District of Columbia City Councilman Marion Barry, D-Ward 8, said recent emergency legislation will bring parity to the allocation of school building funding that was missing under former Mayor Adrian Fenty and former D.C. Public Schools Chancellor Michelle Rhee.

In a press release, Barry said he and his staff have attended dozens of meetings, toured several school facilities, and reviewed various drafts of proposals and financial data relating to the school rehabbing plans of the Office of Public Education Facilities Modernization (OPEFM). That review, he said revealed several inequities. For example, while schools located in Ward 3 have been renovated, along with brand new playgrounds, at a cost of $227 million; funding had been removed from schools located east of the river to support other schools across the District.

Specifically, he added, last summer over $3 million was taken from the budgets of four of five Wards 7 and 8 schools undergoing Phase I modernizations. Additionally, Ballou and Anacostia senior high schools were slated to receive approximately $60 million each in phased renovations unlike their counterparts, Wilson, H.D. Woodson and Eastern high schools, which received approximately $120 million each.

After working with OPEFM and with the support of Mayor Vincent Gray and Council Chairman Kwame Brown, Barry said he was able to reverse some of the former administration’s adverse decisions. “I am glad that today we were able to restore some equity for the students and parents in Ward 8. I consider this a victory for Ward 8. When educational improvements are made to school facilities this benefits the entire community,” Barry stated.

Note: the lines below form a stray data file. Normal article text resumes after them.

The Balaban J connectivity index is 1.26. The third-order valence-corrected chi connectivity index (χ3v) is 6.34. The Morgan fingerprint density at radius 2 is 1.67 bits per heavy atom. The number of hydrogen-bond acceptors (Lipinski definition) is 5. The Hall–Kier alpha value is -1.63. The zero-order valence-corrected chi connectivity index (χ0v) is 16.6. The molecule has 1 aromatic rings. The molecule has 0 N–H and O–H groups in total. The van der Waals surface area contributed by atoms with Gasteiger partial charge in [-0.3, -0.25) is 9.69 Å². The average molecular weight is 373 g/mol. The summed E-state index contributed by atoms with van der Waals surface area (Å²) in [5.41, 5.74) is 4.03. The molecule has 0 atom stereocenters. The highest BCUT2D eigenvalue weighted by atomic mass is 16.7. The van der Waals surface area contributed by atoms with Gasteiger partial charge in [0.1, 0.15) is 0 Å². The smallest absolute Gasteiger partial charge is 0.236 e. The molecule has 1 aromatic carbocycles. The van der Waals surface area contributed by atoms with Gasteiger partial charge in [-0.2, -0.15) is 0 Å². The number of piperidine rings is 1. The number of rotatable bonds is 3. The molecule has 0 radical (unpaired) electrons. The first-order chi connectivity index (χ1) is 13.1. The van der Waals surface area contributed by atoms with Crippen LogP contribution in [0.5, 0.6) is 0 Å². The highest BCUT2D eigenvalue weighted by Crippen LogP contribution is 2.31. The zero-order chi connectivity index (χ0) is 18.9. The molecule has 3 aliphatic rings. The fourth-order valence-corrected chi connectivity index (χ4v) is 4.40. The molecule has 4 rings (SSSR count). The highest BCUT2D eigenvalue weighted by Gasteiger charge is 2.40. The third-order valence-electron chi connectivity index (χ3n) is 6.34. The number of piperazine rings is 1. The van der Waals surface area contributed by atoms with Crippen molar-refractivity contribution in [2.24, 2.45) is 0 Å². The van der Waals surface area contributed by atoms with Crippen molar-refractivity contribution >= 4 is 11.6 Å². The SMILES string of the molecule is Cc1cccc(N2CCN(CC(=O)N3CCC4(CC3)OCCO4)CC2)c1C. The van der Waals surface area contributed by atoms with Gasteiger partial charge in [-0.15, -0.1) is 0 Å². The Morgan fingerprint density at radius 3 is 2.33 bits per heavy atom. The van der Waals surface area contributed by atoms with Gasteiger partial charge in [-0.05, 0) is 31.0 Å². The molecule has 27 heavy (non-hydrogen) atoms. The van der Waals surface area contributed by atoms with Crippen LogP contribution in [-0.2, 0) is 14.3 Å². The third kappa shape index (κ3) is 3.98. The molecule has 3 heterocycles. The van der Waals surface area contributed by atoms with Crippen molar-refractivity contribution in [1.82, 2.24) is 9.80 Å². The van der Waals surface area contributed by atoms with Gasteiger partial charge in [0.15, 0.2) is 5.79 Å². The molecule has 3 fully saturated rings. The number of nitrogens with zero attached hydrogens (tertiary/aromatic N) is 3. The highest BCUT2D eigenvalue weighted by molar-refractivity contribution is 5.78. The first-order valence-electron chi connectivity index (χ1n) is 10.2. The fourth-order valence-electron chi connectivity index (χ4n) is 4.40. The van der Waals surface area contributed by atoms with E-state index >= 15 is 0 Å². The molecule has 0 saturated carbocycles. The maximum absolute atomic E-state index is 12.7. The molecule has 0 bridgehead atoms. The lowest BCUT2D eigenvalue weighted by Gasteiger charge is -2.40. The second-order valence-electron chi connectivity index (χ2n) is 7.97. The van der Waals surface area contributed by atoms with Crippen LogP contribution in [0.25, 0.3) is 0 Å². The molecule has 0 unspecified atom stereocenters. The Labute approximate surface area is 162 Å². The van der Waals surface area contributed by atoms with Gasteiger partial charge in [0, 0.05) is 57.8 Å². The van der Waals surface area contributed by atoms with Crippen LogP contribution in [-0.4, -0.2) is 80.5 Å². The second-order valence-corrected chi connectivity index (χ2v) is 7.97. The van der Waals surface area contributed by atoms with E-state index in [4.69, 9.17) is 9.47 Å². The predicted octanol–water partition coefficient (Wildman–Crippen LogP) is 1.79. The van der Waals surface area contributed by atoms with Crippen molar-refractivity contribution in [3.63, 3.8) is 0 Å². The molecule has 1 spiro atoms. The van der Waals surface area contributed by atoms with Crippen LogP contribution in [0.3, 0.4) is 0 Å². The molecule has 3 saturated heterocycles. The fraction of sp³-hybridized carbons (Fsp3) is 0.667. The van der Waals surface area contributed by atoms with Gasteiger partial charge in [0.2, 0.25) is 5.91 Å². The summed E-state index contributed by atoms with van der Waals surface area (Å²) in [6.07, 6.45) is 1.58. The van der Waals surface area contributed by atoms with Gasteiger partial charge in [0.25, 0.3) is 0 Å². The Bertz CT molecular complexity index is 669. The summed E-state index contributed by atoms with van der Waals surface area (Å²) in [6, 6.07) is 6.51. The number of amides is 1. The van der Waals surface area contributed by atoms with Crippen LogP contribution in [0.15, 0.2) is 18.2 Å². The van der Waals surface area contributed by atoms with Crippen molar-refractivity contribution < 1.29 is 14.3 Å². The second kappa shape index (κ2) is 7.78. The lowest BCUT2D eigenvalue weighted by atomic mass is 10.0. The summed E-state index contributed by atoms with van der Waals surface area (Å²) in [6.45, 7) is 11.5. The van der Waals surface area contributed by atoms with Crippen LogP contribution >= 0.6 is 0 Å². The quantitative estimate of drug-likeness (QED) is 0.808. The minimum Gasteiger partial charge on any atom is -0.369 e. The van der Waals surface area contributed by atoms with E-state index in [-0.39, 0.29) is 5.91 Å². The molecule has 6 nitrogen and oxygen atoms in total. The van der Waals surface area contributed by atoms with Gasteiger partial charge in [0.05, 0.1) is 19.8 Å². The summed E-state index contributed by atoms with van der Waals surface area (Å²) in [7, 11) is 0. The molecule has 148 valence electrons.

The councilmember said he was able to achieve about 95 percent of what he advocated for within this legislation. The emergency legislation authorizes OPEFM to award more than $57 million in funding to Ward 8 projects, including $22.4 million for Phase II modernization at Anacostia Senior High and $16 million for the full modernization of Turner Elementary School.

Such improvements will make Ward 8 schools a welcome option for parents in the area, some of whom send their children to schools in other wards, Barry added.
“I am more than aware that many of these schools have several Ward 7 and 8 students attending the schools through the out-of-boundary lottery,” he said.

“However, if we continue to make the necessary and adequate improvements to the learning environments of the children East of the River there will be less of need for parents to send their children across the city to schools that have high quality academic and educational facilities.”